This little vegetable is nature’s Viagra. It assists in the production of nitric oxide, which results in vasodilation (think more blood flow to the genitals). Not only can it assist in lowering your blood pressure, but it can assist in maintaining erections and increases sexual desire in women and men, much like Viagra can.
If you really want to stoke your love partner’s fire, it’s a good idea to fire up your diffuser and your essential oils. Inhaling this oil activates receptors in the brain more directly through your nose. This results in the release of love chemicals quickly in the event that you need a rapid response (but not too rapid!).
Throw some tofu in your dinner in the weeks before Valentine’s Day and have some Edamame with your sushi because soy contains isoflavones which are phytoestrogens that can aid in the production of female sex hormones and can increase libido. These compounds are also anti-inflammatory, and can help ward off cancer.
Maca, (Lepidium peruvianu), is a root from the Andes mountains of Peru that has been prized for centuries for its aphrodisiac effects. It is particularly helpful for woman’s libido, and menopausal symptoms. It has also been used as an adaptogenic herb, meaning it is helpful for assisting the body in dealing with stress. For this reason it is also a mood-stabilizer, which can help us all to get in the mood.
I seem to mention this herb in nearly every article, because its just so good at so many things. It helps with anxiety, depression, insomnia, AND it increases sex drive. As I have said before, this herb is an adaptogen, so it is helpful for assisting the body in dealing with chronic stress. When stress hormones are being cranked out by our adrenal glands, it becomes impossible for our brains to focus on sex. Blood flow and attention is diverted to survival, rather than reproduction. Balancing these hormones can result in a better mood and a better sex drive.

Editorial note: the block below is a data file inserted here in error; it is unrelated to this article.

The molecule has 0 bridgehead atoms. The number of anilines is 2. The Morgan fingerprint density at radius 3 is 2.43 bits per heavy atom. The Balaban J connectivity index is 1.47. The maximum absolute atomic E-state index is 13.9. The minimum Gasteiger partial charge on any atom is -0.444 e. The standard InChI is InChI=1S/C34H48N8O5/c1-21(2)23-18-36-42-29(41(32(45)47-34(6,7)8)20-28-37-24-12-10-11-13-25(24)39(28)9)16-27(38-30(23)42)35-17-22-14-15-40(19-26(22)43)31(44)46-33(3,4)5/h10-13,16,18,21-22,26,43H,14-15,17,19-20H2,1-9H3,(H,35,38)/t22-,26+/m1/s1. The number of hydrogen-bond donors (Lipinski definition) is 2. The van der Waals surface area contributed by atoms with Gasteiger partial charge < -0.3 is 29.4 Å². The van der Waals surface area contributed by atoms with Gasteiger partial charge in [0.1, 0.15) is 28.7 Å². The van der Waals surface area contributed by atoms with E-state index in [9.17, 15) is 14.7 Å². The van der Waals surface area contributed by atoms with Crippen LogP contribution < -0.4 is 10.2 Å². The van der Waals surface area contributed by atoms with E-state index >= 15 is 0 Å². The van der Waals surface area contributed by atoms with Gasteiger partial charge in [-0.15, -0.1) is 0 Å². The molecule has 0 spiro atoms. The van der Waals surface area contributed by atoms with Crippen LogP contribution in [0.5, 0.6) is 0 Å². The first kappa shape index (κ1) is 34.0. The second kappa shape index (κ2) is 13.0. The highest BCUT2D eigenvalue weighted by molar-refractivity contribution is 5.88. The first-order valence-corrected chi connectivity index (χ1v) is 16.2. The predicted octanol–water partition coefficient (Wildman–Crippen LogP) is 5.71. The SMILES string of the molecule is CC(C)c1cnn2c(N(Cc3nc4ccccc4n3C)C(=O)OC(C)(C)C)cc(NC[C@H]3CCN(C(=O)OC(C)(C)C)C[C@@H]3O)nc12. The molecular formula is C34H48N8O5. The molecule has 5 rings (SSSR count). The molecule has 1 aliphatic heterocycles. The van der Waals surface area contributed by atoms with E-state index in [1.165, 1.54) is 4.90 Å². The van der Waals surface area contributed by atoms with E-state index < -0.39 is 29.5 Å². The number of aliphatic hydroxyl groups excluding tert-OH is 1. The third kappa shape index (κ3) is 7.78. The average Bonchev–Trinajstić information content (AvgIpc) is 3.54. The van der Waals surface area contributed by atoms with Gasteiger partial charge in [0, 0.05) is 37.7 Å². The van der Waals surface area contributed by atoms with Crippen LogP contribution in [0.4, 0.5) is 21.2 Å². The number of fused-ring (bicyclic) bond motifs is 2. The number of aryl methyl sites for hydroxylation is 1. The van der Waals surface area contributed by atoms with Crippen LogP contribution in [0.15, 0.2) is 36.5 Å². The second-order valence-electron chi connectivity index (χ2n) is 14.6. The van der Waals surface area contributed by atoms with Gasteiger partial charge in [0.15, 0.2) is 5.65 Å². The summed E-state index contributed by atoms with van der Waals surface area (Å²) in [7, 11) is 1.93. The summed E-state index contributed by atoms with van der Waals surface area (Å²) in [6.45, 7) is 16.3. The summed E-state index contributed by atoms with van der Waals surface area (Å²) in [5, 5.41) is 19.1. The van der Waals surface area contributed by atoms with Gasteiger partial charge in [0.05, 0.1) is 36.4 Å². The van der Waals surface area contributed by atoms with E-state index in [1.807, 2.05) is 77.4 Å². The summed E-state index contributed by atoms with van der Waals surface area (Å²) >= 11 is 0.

This herb is known for its potent effects on the brain as far as concentration and preventing demenia. It can also be stimulating to sex drive and libido as well. It can also decrease the symptoms of PMS, such as breast tenderness and mood problems which can surely put a damper on any desire for sex.
This herb, Eurycoma longifolia, has been used in Asia for centuries. It should have a bitter taste in order to be authentic, and it is known to treat erectile dysfunction and low libido. The root can be boiled, and made into a tonic for its aphrodisiac qualities. It is used in the ancient medicine traditions of Indonesia. In studies when this herb was used for 12 weeks it increased sexual desire and a sense of wellbeing in men. There is not as much data in women, but it could also be helpful for a lack of sexual desire (although some data shows that it increases testosterone levels).
I would also like to say a word about alcohol, marijuana, and other mind-altering substances. Although society would have us believe that engaging in a few drinks or a joint will loosen up our inhibitions and lead to better sex, the opposite is quite often the result. Although you may feel less inhibited and slide into bed easier than you would normally, alcohol and marijuana can both inhibit orgasm. This can lead to a night of unfulfilling intercourse, a headache, and a foggy memory of the night before. If sexual desire and lack of orgasm are an issue, its better to skip the depressants in favor of a clear mind and heart.
As you can see, mood has a great deal to do with our sex lives and our overall enjoyment of sex. However, the prescription drugs that are meant to treat mood disorders, the SSRI’s, can actually inhibit orgasm and sex drive. I don’t know about you, but taking away something that pleasurable and fun is NOT going to going to help MY depression. While these medications may be necessary to alleviate the symptoms of severe depression, if one faces challenges in the bedroom a change in medication or an augmentation with one of these herbs may be helpful.
Integrative Medicine practitioners can help you find the right treatment for you, and work with the prescription medications that you are already taking. These statements are not intended to diagnose or treat any condition. Please seek out an Integrative Medicine practitioner in your area to create a personalized plan for you.
Dr. Erin Fenstermacher is a Board-Certified Internal Medicine Physician and Fellowship-Trained Integrative Medicine Physician with a practice in Albuquerque New Mexico as well as a Telemedicine practice available in other states.